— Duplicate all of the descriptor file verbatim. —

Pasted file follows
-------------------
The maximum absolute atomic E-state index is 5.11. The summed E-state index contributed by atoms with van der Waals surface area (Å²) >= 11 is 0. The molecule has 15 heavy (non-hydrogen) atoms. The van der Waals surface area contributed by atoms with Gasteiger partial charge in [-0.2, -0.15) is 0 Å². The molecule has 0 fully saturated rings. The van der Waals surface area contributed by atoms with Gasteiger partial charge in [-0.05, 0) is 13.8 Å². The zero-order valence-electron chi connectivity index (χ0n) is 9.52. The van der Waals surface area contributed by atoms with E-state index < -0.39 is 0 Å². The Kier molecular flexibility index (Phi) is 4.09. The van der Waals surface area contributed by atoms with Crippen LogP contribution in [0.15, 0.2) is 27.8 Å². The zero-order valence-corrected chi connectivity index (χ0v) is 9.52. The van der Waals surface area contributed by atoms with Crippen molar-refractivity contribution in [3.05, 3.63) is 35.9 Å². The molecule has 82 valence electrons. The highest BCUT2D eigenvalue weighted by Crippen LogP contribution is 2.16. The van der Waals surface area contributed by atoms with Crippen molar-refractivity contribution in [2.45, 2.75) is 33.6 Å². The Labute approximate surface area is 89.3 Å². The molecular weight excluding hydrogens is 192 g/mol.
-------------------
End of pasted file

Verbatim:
The maximum absolute atomic E-state index is 5.11. The summed E-state index contributed by atoms with van der Waals surface area (Å²) >= 11 is 0. The molecule has 15 heavy (non-hydrogen) atoms. The van der Waals surface area contributed by atoms with Gasteiger partial charge in [-0.2, -0.15) is 0 Å². The molecule has 0 fully saturated rings. The van der Waals surface area contributed by atoms with Gasteiger partial charge in [-0.05, 0) is 13.8 Å². The zero-order valence-electron chi connectivity index (χ0n) is 9.52. The van der Waals surface area contributed by atoms with E-state index < -0.39 is 0 Å². The Kier molecular flexibility index (Phi) is 4.09. The van der Waals surface area contributed by atoms with Crippen LogP contribution in [0.15, 0.2) is 27.8 Å². The zero-order valence-corrected chi connectivity index (χ0v) is 9.52. The van der Waals surface area contributed by atoms with Crippen molar-refractivity contribution in [3.05, 3.63) is 35.9 Å². The molecule has 82 valence electrons. The highest BCUT2D eigenvalue weighted by Crippen LogP contribution is 2.16. The van der Waals surface area contributed by atoms with Crippen molar-refractivity contribution in [2.45, 2.75) is 33.6 Å². The Labute approximate surface area is 89.3 Å². The molecular weight excluding hydrogens is 192 g/mol.